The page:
Quirky French food group Michel et Augustin is enjoying rapid growth at home and overseas with a portfolio ranging from biscuits to beverages. Backing from Artemis, the French investment fund with assets including the Chateau Latour vineyard, is enabling the company to expand further – and it is set to enter the US. Dean Best met Antoine Chauvel, the firm’s export director, at the SIAL trade show in Paris to find out more about its plans.
Formed in 2005 by Michel de Rovira and Augustin Paluel-Malmont, Michel et Augustin’s range of cookies, yoghurts and desserts has gained a foothold in France and in a clutch of overseas markets with offbeat marketing supporting the brand’s premium positioning.
The company has enjoyed rapid growth, with sales this year expected to be EUR31m (US$40m), up from EUR19m in 2013. In France, Michel et Augustin products are on sale in the ten largest cities in the country and this summer the growth of the brand’s national profile was underlined when it launched its first TV advertising campaign.
Outside France, the company sells its products in over 20 markets but, export director Antoine Chauvel says, it counts four as “strategic” – the French-speaking Belgium and Switzerland, plus Japan and China, where it secured its first listing last year.
Michel et Augustin wants to add the US to its list of strategic markets. After two years of working out how and where to launch into the US, the company is entering the market later this year in New York, with an eye on having the first of eight SKUs on shelf in January.
Speaking to just-food at the SIAL trade show in Paris, Chauvel underlines the importance Michel et Augustin is placing on its US foray. “We export our French production to more than 20 countries in Europe, the Middle East and Asia. We now we have to prove the real international potential of the brand in one given market. We will go into the US, with a local team and export the same products as in France but for the first time with English packaging.”
Among the eight SKUs Michel et Augustin is looking to sell in France including its Petits Carrés and Petit Baguettes biscuits. Chauvel acknowledges the competition the company will face in the US but insists it can offer the US consumer something different and says there has been initial interest from retail buyers.
“It is a challenge: we are trying to sell cookies to the homeland of cookies. We have cookies that are [an] innovative and new to this market,” he says. “We have already had contact with chains such as Whole Foods, Fairway, The Fresh Market, also hotels and coffee shop chains. I don’t know exactly the outlet but in January we will have cookies in the US.”
Chauvel says Michel et Augustin is also looking to lean on the “off-the-wall” marketing technique it has used in France in the US. Without the marketing resources of some of the larger brands in their categories, the company’s campaigns in France have included dressing as cows and Augustin Pauluel-Malmont skiing down the Montmartre hill in the north of Paris. Michel et Augustin, Chauvel says, wants to “bring the smile back to grocery shopping”.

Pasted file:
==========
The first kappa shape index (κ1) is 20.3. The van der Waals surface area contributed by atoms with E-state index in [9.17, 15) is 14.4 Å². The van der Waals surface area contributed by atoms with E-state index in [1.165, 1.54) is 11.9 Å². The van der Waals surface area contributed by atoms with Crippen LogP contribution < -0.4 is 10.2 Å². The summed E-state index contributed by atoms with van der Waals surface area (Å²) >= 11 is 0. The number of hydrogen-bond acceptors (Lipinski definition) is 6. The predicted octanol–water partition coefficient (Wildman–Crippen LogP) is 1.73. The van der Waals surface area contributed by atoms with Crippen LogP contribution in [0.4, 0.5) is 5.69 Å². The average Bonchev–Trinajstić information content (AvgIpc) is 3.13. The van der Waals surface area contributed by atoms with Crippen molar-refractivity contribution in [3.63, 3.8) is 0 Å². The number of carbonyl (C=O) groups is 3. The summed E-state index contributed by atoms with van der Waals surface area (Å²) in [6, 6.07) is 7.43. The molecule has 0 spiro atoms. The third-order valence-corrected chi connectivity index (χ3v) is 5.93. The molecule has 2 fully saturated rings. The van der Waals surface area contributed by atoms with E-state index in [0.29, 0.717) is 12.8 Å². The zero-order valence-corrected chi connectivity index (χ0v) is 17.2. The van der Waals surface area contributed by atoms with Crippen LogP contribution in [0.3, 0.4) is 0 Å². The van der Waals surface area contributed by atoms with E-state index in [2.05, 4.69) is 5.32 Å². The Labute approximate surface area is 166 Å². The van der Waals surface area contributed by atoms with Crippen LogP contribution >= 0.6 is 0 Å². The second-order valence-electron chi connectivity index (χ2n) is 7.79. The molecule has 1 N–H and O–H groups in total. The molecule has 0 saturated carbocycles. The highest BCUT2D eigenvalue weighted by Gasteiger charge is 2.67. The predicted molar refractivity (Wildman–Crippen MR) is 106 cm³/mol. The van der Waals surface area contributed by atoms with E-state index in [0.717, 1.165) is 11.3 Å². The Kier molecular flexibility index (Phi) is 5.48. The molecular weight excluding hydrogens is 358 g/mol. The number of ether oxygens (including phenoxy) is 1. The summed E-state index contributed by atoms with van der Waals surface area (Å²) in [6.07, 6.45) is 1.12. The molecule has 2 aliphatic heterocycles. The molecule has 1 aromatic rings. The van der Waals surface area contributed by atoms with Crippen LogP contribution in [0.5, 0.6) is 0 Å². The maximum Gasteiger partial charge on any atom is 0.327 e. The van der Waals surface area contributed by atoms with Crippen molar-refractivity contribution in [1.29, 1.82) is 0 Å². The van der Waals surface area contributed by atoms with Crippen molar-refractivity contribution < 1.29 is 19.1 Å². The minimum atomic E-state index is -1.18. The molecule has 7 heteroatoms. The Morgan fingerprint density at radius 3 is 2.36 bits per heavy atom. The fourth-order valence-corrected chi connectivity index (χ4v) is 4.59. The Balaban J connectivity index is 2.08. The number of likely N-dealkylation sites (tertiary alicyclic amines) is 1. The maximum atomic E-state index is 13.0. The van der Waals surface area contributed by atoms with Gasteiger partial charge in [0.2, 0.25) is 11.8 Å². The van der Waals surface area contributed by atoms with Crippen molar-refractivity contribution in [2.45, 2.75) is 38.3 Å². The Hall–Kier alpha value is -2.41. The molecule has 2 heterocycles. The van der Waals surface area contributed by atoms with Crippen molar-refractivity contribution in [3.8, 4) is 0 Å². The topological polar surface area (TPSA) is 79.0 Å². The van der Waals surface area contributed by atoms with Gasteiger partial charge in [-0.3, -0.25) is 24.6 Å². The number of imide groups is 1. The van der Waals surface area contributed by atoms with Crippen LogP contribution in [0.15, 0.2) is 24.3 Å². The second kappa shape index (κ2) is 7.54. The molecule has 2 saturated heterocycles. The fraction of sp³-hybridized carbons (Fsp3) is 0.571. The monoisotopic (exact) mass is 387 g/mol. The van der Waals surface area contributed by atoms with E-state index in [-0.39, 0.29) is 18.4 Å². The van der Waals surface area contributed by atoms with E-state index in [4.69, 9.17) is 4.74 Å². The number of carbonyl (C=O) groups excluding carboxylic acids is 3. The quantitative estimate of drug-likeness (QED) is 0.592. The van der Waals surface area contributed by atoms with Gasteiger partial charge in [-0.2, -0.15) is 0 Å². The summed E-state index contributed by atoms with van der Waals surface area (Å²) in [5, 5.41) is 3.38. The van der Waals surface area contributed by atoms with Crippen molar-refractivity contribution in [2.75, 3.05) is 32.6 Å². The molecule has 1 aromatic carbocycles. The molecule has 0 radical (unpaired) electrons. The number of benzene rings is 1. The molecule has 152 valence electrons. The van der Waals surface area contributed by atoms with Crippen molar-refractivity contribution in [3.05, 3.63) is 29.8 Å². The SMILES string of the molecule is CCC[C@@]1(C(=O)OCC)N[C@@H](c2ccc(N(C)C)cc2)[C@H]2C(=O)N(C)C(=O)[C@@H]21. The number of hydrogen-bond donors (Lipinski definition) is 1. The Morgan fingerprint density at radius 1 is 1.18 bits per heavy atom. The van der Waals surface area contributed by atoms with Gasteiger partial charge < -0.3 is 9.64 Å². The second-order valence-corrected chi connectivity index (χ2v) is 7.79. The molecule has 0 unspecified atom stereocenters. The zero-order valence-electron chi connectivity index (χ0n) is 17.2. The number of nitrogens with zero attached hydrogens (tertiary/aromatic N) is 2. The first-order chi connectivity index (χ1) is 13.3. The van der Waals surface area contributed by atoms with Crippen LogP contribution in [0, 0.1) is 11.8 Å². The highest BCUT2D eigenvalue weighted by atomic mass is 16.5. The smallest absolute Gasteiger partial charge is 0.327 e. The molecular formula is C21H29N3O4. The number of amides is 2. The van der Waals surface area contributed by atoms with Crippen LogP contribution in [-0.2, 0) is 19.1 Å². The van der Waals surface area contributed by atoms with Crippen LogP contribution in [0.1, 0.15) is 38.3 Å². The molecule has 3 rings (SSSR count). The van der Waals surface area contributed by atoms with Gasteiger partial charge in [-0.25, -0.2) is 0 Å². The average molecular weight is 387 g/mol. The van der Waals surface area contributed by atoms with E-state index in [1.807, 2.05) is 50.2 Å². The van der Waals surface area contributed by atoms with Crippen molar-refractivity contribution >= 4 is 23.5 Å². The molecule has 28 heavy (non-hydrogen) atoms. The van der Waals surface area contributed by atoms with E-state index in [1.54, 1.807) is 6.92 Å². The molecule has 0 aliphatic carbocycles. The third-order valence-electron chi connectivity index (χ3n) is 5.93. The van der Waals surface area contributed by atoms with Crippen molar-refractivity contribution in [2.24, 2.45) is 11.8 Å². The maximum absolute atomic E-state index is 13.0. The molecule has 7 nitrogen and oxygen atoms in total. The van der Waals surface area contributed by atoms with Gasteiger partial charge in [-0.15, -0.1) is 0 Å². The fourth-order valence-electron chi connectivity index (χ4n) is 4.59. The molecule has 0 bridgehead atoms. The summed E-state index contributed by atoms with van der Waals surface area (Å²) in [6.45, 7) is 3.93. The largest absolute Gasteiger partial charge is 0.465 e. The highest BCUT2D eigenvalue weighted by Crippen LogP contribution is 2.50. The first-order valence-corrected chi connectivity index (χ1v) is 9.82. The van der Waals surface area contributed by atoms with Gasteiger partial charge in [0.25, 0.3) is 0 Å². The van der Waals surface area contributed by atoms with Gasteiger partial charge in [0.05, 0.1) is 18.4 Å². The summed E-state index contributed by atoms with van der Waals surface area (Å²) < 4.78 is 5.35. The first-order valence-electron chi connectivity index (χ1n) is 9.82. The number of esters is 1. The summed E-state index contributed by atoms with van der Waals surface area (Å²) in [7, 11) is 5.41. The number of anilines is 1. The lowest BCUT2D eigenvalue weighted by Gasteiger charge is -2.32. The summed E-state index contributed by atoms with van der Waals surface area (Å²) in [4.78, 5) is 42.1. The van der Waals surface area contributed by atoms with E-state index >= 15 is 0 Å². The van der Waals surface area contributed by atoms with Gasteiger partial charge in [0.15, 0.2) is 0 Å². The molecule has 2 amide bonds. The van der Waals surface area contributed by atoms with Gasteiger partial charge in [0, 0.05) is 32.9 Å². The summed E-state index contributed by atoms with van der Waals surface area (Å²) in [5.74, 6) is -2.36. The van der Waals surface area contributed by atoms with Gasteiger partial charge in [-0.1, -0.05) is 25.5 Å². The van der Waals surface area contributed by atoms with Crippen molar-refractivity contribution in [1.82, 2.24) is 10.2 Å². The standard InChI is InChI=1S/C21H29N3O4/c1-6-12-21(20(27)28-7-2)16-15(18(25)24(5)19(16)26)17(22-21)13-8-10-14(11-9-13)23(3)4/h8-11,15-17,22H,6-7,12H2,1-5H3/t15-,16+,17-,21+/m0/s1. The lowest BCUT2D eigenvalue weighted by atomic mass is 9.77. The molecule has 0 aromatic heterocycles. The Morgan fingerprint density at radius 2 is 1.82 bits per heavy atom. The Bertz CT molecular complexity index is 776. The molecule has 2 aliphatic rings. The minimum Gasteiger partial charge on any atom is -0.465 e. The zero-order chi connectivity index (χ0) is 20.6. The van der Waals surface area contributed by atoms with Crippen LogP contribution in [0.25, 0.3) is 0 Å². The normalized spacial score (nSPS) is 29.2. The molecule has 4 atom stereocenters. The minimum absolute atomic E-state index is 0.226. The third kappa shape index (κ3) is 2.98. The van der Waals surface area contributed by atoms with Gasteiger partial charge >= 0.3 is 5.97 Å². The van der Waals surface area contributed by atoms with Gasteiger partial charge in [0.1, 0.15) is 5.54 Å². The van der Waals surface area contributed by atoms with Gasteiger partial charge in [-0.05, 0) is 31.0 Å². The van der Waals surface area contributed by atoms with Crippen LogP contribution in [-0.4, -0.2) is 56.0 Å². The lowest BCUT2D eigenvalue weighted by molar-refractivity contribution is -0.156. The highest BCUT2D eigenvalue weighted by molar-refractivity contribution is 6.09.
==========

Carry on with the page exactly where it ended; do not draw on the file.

Chauvel, who will lead Michel et Augustin’s push into the US, regularly mentions the word “fun”. He points to the different packaging the company uses for the same SKU, a method he says helps the business interact with consumers at a time when it lacked the budget for mass-media campaigns. “We are the only one in the food industry to, when we print packaging for an SKU, we print it in four or six different versions,” he says. “It’s our first media. Of course we use social media and we start to do TV campaigns in France but our first media is our products. We sell 30m products a year so that’s 30m contacts [with consumers].
However, Michel et Augustin is stepping up its investment not just in overseas expansion but also in marketing thanks to a recent change of control at the company. Last summer, French investment fund Artemis, which counts Christie’s auction house and the Chateau Latour vineyard among its assets, increased its stake in Michel et Augustin from 25% to 70%. De Rovira and Paluel-Malmont hold the other 30% of the business.
Artemis first invested in Michel et Augustin in 2008 but the fund’s fresh investment has enabled the company to move forward with its ambition to break into the US and set up a local team within the market and launch the TV push in France.
The firm will embark on another round of TV and cinema advertising in France this autumn to look to build on what Chauvel calls on the “huge potential” for the business in its domestic market.
However, Michel et Augustin is likely to add a raft of markets to its international roster, preferring in the short term to focus on entering the US.
Nevertheless, the company, which does not make its products, using third-party manufacturers, could look to start up its own production, Chauvel indicates. “We are thinking of having our own plant on a specific product – the chocolate mousse,” he says. “This is one of the best-selling products in the range now. We are approaching the critical point of doing this investment of having our own production. The first move to be a real manufacturer could be on the chocolate mousse. It could be next year.”
Over almost a decade, Michel et Augustin, with some quirky marketing and a focus on carving out premium niches and large categories, has succeeded in gaining – and retaining a foothold – in France and in select overseas markets. As is to be expected, there have been some mis-steps along the way – a move into smoothies was tried and discarded – but the company has enjoyed rapid growth and, with the backing of Artemis, is hoping to make further strides at home and abroad.